Status update: life stinks! You want that house built and you want it now - meaning you are going to basically pay the big box retail rate for materials. Do you want the contractor to drop everything and start on your project now? That will also cost you!!
Maybe you live somewhere it snows and it's impossible to put up a roof, pour cement, etc this can delay the process or adds significant cost to the project.
Does any of the above have anything to do with what you paid for the house?
Is the cost of labor and materials more or less than when the home was built?
Can you say Tsunami, Forest Fires, Hurricane Katrina, Sandy, etc - The cost of materials has skyrocketed in the last 10 years.
Your insurance company is going to use a reliable contractor with a good reputation, who is bonded and insured, and who will usually put a guarantee on the work that is done. Not mr el-cheapo down the street
Try calling a couple big name contractors with a good reputation in your area and ask them this...
If a house was total loss - what dollars per square foot would they estimate the cost to rebuild the home. In the mid west your low end number is going to run $130 to $150 per square foot on the repair.
0 votes Thank Flag Link Mon Aug 12, 2013
so I go buy a brand new house instead for the same size and it will cost significantly less. I bought my house 11 years ago for 250,000.00. I can buy a brand new house in my area for the same size for probably around 300,000. But, the insurance company is telling me the replacement cost 541,000. What?
Flag Tue Feb 23, 2016
I do have some insight into this as I have a Missouri insurance license as well as being a real estate broker.

In the past decade or so, many insurance companies got in a variety of sticky legal situations due to the property they wrote policies on being under insured. The backlash from this is that many of companies that offer homeowners insurance have significantly beefed up their estimates of replacement cost.

It also depends greatly on the property. Newer homes using modern materials will typically have replacement costs more in line with property values, however older homes using outdated materials or historic homes can have replacement costs sometimes double the market value.

One way around this is to have your insurance agent set up your policy to provide coverage not to rebuild the home you have in case of a total loss, but a functional replacement using modern materials.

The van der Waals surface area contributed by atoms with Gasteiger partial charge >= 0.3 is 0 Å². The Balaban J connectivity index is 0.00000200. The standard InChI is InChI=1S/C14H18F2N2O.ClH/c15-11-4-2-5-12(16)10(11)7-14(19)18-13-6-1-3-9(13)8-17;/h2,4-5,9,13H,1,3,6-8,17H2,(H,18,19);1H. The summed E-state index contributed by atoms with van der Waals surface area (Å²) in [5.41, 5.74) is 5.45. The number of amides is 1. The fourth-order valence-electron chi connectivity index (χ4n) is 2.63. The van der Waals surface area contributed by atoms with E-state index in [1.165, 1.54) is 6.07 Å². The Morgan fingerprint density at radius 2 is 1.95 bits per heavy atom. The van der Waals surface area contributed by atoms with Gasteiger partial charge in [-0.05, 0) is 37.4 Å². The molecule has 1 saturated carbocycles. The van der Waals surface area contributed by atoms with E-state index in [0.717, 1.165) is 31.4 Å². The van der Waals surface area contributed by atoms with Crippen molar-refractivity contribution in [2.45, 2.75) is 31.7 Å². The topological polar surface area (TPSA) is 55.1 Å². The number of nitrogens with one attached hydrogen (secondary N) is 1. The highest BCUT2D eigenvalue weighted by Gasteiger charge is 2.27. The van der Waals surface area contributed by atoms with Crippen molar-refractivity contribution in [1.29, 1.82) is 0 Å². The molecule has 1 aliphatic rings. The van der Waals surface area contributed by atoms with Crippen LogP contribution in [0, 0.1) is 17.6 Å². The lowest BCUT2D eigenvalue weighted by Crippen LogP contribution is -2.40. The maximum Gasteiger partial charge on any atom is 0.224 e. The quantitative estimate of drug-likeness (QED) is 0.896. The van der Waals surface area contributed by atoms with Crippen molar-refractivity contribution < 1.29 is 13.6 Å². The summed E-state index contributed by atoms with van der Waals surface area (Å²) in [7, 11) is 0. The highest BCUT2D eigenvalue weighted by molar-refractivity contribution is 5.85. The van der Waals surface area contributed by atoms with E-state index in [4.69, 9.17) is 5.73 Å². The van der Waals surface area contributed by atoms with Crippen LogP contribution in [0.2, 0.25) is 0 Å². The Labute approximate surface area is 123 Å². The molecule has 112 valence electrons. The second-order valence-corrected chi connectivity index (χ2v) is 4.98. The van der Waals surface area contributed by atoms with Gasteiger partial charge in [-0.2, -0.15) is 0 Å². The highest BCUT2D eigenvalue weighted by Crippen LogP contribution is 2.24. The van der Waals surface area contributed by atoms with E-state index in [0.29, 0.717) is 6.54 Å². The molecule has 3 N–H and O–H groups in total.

I also recommend contacting an insurance broker who can shop your insurance around through multiple companies to find you the best coverage for the most competitive rate. Insurance companies have wildly different guidelines from one another which results in the huge discrepancy in rates. We refer to this in the insurance industry as the company's "appetite." For instance, one company may be trying to avoid fire claims more so than their competitors, so they give a much better rate to homes made entirely of brick. An insurance broker can help you navigate between these types of companies, whereas a captive agent who only represents one insurer can only operate within that one company's underwriting guidelines. It's also very tedious to contact a bunch of insurance companies directly.
0 votes Thank Flag Link Mon Sep 26, 2011
The appraisal has nothing to do with the cost to replace it brand new. I agree though that it's a ripoff... your best bet to is contact another insurance co or two and get the lowest premium for the coverage you desire. I have several properties and this has always burned me... My experience is the price per s ft they use is super high because they get jacked every time someone has a loss to increase the payout. Tell your agent to reduce the amount or you will go elsewhere... you'll likely get it reduced some.
0 votes Thank Flag Link Sun Aug 28, 2011
You may be comparing apples and oranges...

Bank appraisals are used to determine the fair market value of the home - ie: what could they get in a sale if they had to repossess the home then liquidate.

Insurance company appraisals are used to determine how much it will cost to rebuild if the structure is totaled.

The relationship between the 2 is not always 1 to 1 - sometimes, resale is less then the cost to construct. Other times, the land cost is significant, so resale is significantly more than construction costs.

Additionally, conservative professionals will keep bank appraisals on the low side and insurance company appraisals on the high side - err on the side of caution...
0 votes Thank Flag Link Fri Jun 10, 2011
I would find an insurance broker in your local zip code for the best advice.
0 votes Thank Flag Link Tue Apr 12, 2011